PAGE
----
Can you modify a financed car?

Amelia Scholey, Brand and Creative Manager, Tuesday, 21 March 2023
Updated: Tuesday, 16 May 2023

If you have a car on finance, you might be curious to know how much freedom you have when it comes to modifying it. Maybe you would like to give your car a new paint job, change the rims, or upgrade the stereo.

Modifications are a great way to make the car unique to you, but are you allowed to make these changes? While modifications are usually ok if you own the vehicle outright, they may present problems if you’re paying off a car finance agreement. They may also affect your insurance so you should also bear this in mind.

Our guide will explore whether modifications are allowed, how it changes for the type of vehicle you have, and the consequences of going against the agreement with your finance company.

Are you allowed to modify a financed car?

In most cases, you aren’t the full owner of the vehicle, and won’t be allowed to modify the car. Some lenders may allow customers to modify the vehicle, but you need to get their consent first. It depends on your agreement, so check your contract or contact your lender if you are unsure.

It’s important to take your time when thinking of buying a new car. It can be a very exciting time but make sure you thoroughly check the car to ensure it has everything you need. For more information please see our guide which describes the checks you should make when buying a car.

To become the legal owner, you must complete all your repayments. Then, depending on the car finance type, you might have to:

  • Make an ‘option to purchase’ fee in a Hire Purchase (HP) agreement, or
  • Make a balloon payment in a Personal Contract Purchase (PCP) agreement.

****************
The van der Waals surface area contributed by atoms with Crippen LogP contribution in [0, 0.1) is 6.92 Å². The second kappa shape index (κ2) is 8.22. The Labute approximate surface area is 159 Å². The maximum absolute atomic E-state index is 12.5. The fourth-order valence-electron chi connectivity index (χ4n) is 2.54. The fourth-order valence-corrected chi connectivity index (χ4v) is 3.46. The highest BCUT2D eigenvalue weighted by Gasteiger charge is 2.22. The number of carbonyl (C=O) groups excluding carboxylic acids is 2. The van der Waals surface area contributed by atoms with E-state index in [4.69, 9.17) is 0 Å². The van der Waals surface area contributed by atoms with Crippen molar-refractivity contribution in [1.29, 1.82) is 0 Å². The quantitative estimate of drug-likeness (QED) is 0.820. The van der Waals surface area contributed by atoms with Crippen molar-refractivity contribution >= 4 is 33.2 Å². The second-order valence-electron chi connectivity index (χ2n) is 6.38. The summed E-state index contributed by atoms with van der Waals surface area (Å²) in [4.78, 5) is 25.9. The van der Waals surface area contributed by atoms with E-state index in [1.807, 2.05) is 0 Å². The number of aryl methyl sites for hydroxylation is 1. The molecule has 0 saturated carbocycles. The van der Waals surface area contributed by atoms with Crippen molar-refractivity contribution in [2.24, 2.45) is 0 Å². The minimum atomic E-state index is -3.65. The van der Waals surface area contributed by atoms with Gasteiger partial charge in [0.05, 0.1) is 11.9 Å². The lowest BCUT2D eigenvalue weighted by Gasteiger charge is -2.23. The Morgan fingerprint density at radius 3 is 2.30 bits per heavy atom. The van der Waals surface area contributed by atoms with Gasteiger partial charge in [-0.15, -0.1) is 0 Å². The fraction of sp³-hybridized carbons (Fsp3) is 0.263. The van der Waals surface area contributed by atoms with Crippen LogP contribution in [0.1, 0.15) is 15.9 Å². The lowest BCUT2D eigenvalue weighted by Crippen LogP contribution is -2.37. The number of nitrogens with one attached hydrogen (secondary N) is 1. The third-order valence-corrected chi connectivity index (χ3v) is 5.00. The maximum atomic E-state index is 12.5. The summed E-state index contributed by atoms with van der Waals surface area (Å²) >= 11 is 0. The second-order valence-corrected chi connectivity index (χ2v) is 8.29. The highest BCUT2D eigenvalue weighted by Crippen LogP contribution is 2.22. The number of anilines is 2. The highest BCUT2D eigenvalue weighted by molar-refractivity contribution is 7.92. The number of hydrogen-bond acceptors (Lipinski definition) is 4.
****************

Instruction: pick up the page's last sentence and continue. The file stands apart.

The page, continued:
You must wait to pay this fee and receive confirmation of ownership to make changes to the car, even if you plan to take ownership in the future.

Conditional Sale (CS) is slightly different. Once you’ve made your final repayment, you’ll become the vehicle’s legal owner. If you would like to learn more about this Conditional Sale finance, read our guide – what is CS finance?. However, you usually can’t modify the car while you’re still in the agreement.

In a PCH agreement, you will never own the vehicle as it is a leasing agreement. For this reason, you won’t be allowed to make modifications to the car.

To find out more about the different types of car finance and how they work, take a look at our guide – how does financing a car work?

Can you modify a car financed through a personal loan?

Unlike car finance agreements such as HP, PCP, CS or PCH, personal loans aren’t usually tied to the vehicle itself. This means that you paid for the vehicle in full and are the legal owner. This means you can modify the vehicle how you are like. Make sure any modifications are done safely and legally, and don’t invalidate your insurance or make it more expensive.

We’ve written a guide that explains the differences between car finance and a personal loan, so you can understand them better and make an informed decision.

What does it mean to modify your car?

Modifying a car is when you make a change to a car that makes it different from the manufacturer’s original specifications. Modifications can change the appearance or performance of the vehicle.

Some common modifications include:

  • Cosmetic changes: Changing the colour, installing new wheels, diffusers, spoilers, window tints, light upgrades, and adding body kits.
  • Performance upgrades: This includes even slight adjustments to the engine, suspension, gearbox, brakes, exhausts, etc.
  • Equipment upgrades: Adding a tow bar, upgrading the battery, changing the sound system, installing custom seats.
  • Entertainment changes: Upgrading the stereo or changing the infotainment system.